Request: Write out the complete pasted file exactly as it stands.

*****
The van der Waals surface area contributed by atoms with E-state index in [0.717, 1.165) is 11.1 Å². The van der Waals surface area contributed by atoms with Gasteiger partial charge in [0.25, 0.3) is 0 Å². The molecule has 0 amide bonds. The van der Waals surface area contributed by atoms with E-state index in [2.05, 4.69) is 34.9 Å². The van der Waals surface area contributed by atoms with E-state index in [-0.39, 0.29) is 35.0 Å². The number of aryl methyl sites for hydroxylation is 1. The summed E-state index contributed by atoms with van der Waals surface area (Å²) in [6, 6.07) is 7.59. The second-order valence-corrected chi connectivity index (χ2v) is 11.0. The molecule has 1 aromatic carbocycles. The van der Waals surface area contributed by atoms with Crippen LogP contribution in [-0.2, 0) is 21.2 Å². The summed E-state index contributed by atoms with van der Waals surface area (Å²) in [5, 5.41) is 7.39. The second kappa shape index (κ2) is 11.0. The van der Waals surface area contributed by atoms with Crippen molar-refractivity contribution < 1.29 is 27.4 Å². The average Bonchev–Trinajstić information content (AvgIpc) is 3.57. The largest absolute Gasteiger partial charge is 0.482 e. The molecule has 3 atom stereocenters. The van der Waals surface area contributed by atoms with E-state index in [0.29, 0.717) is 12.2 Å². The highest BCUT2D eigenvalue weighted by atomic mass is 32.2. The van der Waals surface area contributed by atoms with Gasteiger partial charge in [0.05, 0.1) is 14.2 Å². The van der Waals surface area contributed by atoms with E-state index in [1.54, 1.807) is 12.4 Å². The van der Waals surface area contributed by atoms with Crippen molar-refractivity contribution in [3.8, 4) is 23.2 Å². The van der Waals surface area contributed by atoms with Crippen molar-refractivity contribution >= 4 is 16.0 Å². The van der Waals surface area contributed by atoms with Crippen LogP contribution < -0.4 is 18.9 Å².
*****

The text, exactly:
The van der Waals surface area contributed by atoms with E-state index in [0.717, 1.165) is 11.1 Å². The van der Waals surface area contributed by atoms with Gasteiger partial charge in [0.25, 0.3) is 0 Å². The molecule has 0 amide bonds. The van der Waals surface area contributed by atoms with E-state index in [2.05, 4.69) is 34.9 Å². The van der Waals surface area contributed by atoms with E-state index in [-0.39, 0.29) is 35.0 Å². The number of aryl methyl sites for hydroxylation is 1. The summed E-state index contributed by atoms with van der Waals surface area (Å²) in [6, 6.07) is 7.59. The second-order valence-corrected chi connectivity index (χ2v) is 11.0. The molecule has 1 aromatic carbocycles. The van der Waals surface area contributed by atoms with Crippen LogP contribution in [-0.2, 0) is 21.2 Å². The summed E-state index contributed by atoms with van der Waals surface area (Å²) in [5, 5.41) is 7.39. The second kappa shape index (κ2) is 11.0. The van der Waals surface area contributed by atoms with Crippen molar-refractivity contribution < 1.29 is 27.4 Å². The average Bonchev–Trinajstić information content (AvgIpc) is 3.57. The largest absolute Gasteiger partial charge is 0.482 e. The molecule has 3 atom stereocenters. The van der Waals surface area contributed by atoms with E-state index in [0.29, 0.717) is 12.2 Å². The highest BCUT2D eigenvalue weighted by atomic mass is 32.2. The van der Waals surface area contributed by atoms with Gasteiger partial charge in [0.05, 0.1) is 14.2 Å². The van der Waals surface area contributed by atoms with E-state index in [1.54, 1.807) is 12.4 Å². The van der Waals surface area contributed by atoms with Crippen molar-refractivity contribution in [3.8, 4) is 23.2 Å². The van der Waals surface area contributed by atoms with Crippen molar-refractivity contribution >= 4 is 16.0 Å². The van der Waals surface area contributed by atoms with Crippen LogP contribution < -0.4 is 18.9 Å².